The underlying facts are not disputed. The following background information is taken in large part from the memorandum opinion of the district court.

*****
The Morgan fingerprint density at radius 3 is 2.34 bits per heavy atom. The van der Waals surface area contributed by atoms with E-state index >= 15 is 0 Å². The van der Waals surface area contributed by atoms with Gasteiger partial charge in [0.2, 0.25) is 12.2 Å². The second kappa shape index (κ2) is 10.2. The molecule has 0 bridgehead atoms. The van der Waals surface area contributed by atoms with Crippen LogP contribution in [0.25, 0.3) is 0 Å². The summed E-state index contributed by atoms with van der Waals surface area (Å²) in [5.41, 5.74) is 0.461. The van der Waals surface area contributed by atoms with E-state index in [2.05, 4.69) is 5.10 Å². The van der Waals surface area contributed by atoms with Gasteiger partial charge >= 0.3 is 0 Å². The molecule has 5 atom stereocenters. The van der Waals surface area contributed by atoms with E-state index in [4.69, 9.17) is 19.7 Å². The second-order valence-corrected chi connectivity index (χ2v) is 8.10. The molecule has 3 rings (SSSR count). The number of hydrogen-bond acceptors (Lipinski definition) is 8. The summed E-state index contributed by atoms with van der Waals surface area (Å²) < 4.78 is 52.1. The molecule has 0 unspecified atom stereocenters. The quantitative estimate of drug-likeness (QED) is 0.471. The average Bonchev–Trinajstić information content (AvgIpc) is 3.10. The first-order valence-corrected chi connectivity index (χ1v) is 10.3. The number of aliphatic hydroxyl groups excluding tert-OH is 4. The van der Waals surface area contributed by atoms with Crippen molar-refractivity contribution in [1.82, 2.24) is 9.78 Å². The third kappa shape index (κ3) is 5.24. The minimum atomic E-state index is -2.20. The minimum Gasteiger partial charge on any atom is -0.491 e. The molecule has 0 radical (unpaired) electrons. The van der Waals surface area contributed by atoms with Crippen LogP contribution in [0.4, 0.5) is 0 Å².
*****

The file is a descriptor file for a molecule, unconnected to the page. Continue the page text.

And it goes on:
This case arises out of the efforts of the state of Minnesota to regulate the training of pipefitter apprentices.2 Minnesota has regulated high-pressure pipefitting (formerly known as steamfitting) since 1937. See Minn.Stat. Secs. 326.46-.52 and Minn.R. pt. 5230. High-pressure pipefitting is a very dangerous activity; most of the work is not visible when residential or commercial construction is completed, and poor work can cause explosions. The state's regulatory scheme includes both an extensive technical code establishing minimum requirements for the design, testing and installation of high-pressure piping and provisions for the licensing of pipefitters. There are two types of pipefitter licenses: contracting steamfitters and journeymen steamfitters. Only licensed pipefitters and apprentices working under the supervision of a licensed pipefitter can install high-pressure piping. "Contracting steamfitters" are qualified to plan and oversee the installation of high-pressure piping and to employ journeymen steamfitters. "Journeymen steamfitters" can install high-pressure piping in the employ of a contracting steamfitter. Unlicensed apprentices work under the supervision of licensed pipefitters. However, apprentices must either register with the state code enforcement division or enroll in an apprenticeship training program approved by the state division of voluntary apprenticeship. The state division of voluntary apprenticeship approves only those programs that meet certain minimum standards. As early as 1946, these minimum standards included a minimum jobsite ratio of journeymen to apprentices. Since 1973, the minimum standards have specified no more than one journeyman for the first apprentice and then three journeymen for each additional apprentice on the jobsite. The minimum standards also require 4 years of vocational education. Many collective bargaining agreements contained the minimum jobsite ratios of journeymen to apprentices.